Sunday, June 21, 2015

The Feast of St Aloysius Gonzaga in Rome

Each year on June 21st, the Jesuit church of St Ignatius in Rome opens up to the public the rooms where St Aloysius Gonzaga lived and studied while he was at the Roman College. (These rooms can be visited throughout the year, and priests can say Mass in them, but an appointment must be made first.) The church of St Ignatius was the first to be named for the Jesuit founder, and begun shortly after his canonization in 1622; the project was financed by Cardinal Ludovico Ludovisi, nephew to one of the College’s more prominent alumni, Pope Gregory XV. Although he reigned for only two years and five months, Pope Gregory had the honor of canonizing, at a single ceremony, Ss Ignatius, Francis Xavier, Theresa of Avila, Philip Neri, and Isidore of Madrid, generally known as Isidore the Farmer; the Romans joked at the time that the Pope had canonized four Spaniards and a Saint. The church was not intended to receive the relics of its titular Saint, which still repose in the Order’s mother church, the Gesù, but rather to serve as the chapel for the 2,000 students enrolled in the Roman College by the beginning of the 17th century. Of the sixteen Popes who reigned from the accession of Gregory XV in 1622 to the suppression of the Society in 1773, half were alumni of the College.

St Aloysius died on June 21, 1591 at the age of 23, after receiving the Last Rites from his spiritual director, St Robert Bellarmine. He had come to the Roman College to begin his studies for the priesthood after completing the novitiate at the church of St Andrew on the Quirinal Hill. With the permission of his superiors, he was allowed to attend to those who had already recovered from the plague in one of the Roman hospitals, but wound up contracting it himself, and although he did not die immediately, was fatally weakened. Among the still-extant rooms of the Roman College which he knew were a common room with a chapel next to it, the very chapel in which he made his first vows in the Order after the novitiate, on November 25, 1587. Over time the rooms have been decorated, and two more chapels built; collectively, the three are known as the “Cappellette (Little Chapels) di San Luigi.” His relics were formerly kept in one of them, but now repose in the magnificent Lancellotti chapel in the south transept of St Ignatius. Another of the cappellette formerly housed the relics of another youthful Jesuit saint, John Berchmans, but he has also been moved into the main church, opposite St Aloysius in the north transept.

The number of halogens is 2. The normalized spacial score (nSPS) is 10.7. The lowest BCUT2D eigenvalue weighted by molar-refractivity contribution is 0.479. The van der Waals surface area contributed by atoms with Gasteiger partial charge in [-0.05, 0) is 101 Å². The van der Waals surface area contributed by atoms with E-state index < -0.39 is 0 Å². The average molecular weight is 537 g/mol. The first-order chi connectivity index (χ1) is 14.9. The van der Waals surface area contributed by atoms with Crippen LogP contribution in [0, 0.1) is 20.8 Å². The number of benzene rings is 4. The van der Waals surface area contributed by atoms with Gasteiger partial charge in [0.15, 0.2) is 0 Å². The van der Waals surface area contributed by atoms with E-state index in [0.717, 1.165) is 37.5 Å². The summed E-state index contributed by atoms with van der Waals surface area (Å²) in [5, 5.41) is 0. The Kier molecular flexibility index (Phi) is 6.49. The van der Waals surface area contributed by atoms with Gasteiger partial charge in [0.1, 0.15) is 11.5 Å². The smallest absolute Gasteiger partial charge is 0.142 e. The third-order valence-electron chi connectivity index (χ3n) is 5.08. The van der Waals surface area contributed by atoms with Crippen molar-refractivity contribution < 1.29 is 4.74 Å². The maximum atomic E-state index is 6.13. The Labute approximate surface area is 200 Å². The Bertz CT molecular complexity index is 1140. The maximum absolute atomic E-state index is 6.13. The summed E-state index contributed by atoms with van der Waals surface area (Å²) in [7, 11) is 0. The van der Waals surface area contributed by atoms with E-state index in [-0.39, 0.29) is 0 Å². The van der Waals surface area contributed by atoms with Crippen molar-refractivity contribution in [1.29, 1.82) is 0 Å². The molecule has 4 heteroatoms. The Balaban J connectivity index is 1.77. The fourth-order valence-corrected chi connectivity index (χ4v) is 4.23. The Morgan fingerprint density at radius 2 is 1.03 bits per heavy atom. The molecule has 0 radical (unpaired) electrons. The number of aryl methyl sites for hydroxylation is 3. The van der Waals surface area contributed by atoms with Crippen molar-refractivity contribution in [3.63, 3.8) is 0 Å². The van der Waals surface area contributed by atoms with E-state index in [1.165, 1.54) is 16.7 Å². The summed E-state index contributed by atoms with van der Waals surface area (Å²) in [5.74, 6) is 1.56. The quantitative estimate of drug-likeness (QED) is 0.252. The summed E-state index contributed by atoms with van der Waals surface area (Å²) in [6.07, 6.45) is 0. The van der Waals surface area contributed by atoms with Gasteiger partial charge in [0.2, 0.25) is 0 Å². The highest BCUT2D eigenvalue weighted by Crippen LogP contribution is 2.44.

The altar of the Lancellotti Chapel, containing the relics of St Aloysius.
In the reredos, St Aloysius in Glory, by Pierre Le Gros 
The courtyard of the Roman College, seen from the roof of the church of St Ignatius. The rooms of St Aloysius and the cappellette are within the lighter-colored part of the building in the upper right of this photograph. With the fall of the Papal State in 1870, the Roman College was seized from the Jesuits by the Italian government and transformed into a public high school.
The bell-tower of the Roman College and the observatory. The Jesuit Fr Angelo Secchi, one of the greatest scientists of the 19th century, and the discoverer of astronomic spectroscopy, worked in and ran this observatory during his long and illustrious career; craters on both the Moon and Mars are named after him.
During the Roman Republic of 1849, when the Papal government was temporarily overthrown, the Jesuits were forced to leave the city; the Roman College was occupied, and the capellette were badly damaged, as the inscription above notes, “by the fraud and crime of enemies”. Much of the painting in the rooms today dates from a restoration of 1860, such as this image of St Aloysius making a vow of virginity when he was only 9 years old. 
The entrance to the Saint’s room, now transformed into a chapel.
The relics of St Aloysius were formerly kept within this altar in the chapel.
A second small chapel in the room behind that of St Aloysius; this altar formerly contained the relics of St John Berchmans, who, like Aloysius, was seen by his superiors as one of the most promising seminarians in the order, but died at a young age before he could be ordained.
The third little chapel, dedicated to the Virgin Mary.
One of two massive reliquaries on the wall to either side of the altar, filled with relics from the Roman catacombs inter alia.
A painting of St Aloysius receiving his first Holy Communion from St Charles Borromeo.
Part of the Roman skyline from the rooms of St Aloysius; very little of what is seen here today existed in his time. The large palace dominating most of the lower part of this photograph is the Palazzo Doria Pamphili, the family home of another alumnus of the Roman College, Pope Innocent X (1644-55). 
The dome of the Jesuit Order’s mother church, formally known as the Church of the Holy Name of Jesus, but generally referred to as “il Gesù” in Italian and “the Gesù” in English. The name was later carried down to the Jesuit church of Naples, “il Gesù Nuovo.”

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